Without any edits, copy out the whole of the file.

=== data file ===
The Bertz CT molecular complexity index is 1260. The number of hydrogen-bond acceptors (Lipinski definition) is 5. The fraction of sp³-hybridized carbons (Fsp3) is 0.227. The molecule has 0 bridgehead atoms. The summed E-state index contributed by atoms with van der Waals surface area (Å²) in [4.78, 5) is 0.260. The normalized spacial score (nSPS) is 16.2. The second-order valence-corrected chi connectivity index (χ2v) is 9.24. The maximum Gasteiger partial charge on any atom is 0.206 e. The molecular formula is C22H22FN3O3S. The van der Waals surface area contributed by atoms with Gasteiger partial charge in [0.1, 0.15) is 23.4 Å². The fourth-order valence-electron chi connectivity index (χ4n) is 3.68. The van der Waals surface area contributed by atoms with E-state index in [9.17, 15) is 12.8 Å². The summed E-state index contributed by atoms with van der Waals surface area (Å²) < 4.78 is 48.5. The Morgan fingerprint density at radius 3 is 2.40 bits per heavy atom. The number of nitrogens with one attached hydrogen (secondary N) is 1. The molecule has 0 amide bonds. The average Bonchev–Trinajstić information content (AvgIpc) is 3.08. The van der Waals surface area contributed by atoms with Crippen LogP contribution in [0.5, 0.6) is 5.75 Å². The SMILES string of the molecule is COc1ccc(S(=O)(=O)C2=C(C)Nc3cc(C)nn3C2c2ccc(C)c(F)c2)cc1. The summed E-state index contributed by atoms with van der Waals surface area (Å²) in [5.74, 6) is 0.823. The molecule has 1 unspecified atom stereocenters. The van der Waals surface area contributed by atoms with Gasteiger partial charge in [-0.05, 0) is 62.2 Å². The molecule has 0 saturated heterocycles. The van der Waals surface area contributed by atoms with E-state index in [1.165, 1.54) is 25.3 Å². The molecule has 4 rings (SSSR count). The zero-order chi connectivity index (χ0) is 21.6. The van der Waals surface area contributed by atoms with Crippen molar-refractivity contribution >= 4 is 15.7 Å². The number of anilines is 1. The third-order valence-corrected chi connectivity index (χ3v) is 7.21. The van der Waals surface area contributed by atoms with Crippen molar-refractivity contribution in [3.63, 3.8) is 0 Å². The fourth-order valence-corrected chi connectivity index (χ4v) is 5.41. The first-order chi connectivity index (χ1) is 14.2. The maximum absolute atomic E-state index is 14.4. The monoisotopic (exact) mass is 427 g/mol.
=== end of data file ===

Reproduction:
The Bertz CT molecular complexity index is 1260. The number of hydrogen-bond acceptors (Lipinski definition) is 5. The fraction of sp³-hybridized carbons (Fsp3) is 0.227. The molecule has 0 bridgehead atoms. The summed E-state index contributed by atoms with van der Waals surface area (Å²) in [4.78, 5) is 0.260. The normalized spacial score (nSPS) is 16.2. The second-order valence-corrected chi connectivity index (χ2v) is 9.24. The maximum Gasteiger partial charge on any atom is 0.206 e. The molecular formula is C22H22FN3O3S. The van der Waals surface area contributed by atoms with Gasteiger partial charge in [0.1, 0.15) is 23.4 Å². The fourth-order valence-electron chi connectivity index (χ4n) is 3.68. The van der Waals surface area contributed by atoms with E-state index in [9.17, 15) is 12.8 Å². The summed E-state index contributed by atoms with van der Waals surface area (Å²) < 4.78 is 48.5. The Morgan fingerprint density at radius 3 is 2.40 bits per heavy atom. The number of nitrogens with one attached hydrogen (secondary N) is 1. The molecule has 0 amide bonds. The average Bonchev–Trinajstić information content (AvgIpc) is 3.08. The van der Waals surface area contributed by atoms with Crippen LogP contribution in [0.5, 0.6) is 5.75 Å². The SMILES string of the molecule is COc1ccc(S(=O)(=O)C2=C(C)Nc3cc(C)nn3C2c2ccc(C)c(F)c2)cc1. The summed E-state index contributed by atoms with van der Waals surface area (Å²) in [5.74, 6) is 0.823. The molecule has 1 unspecified atom stereocenters. The van der Waals surface area contributed by atoms with Gasteiger partial charge in [-0.05, 0) is 62.2 Å². The molecule has 0 saturated heterocycles. The van der Waals surface area contributed by atoms with E-state index in [1.165, 1.54) is 25.3 Å². The molecule has 4 rings (SSSR count). The zero-order chi connectivity index (χ0) is 21.6. The van der Waals surface area contributed by atoms with Crippen molar-refractivity contribution >= 4 is 15.7 Å². The number of anilines is 1. The third-order valence-corrected chi connectivity index (χ3v) is 7.21. The van der Waals surface area contributed by atoms with Crippen molar-refractivity contribution in [3.63, 3.8) is 0 Å². The fourth-order valence-corrected chi connectivity index (χ4v) is 5.41. The first-order chi connectivity index (χ1) is 14.2. The maximum absolute atomic E-state index is 14.4. The monoisotopic (exact) mass is 427 g/mol.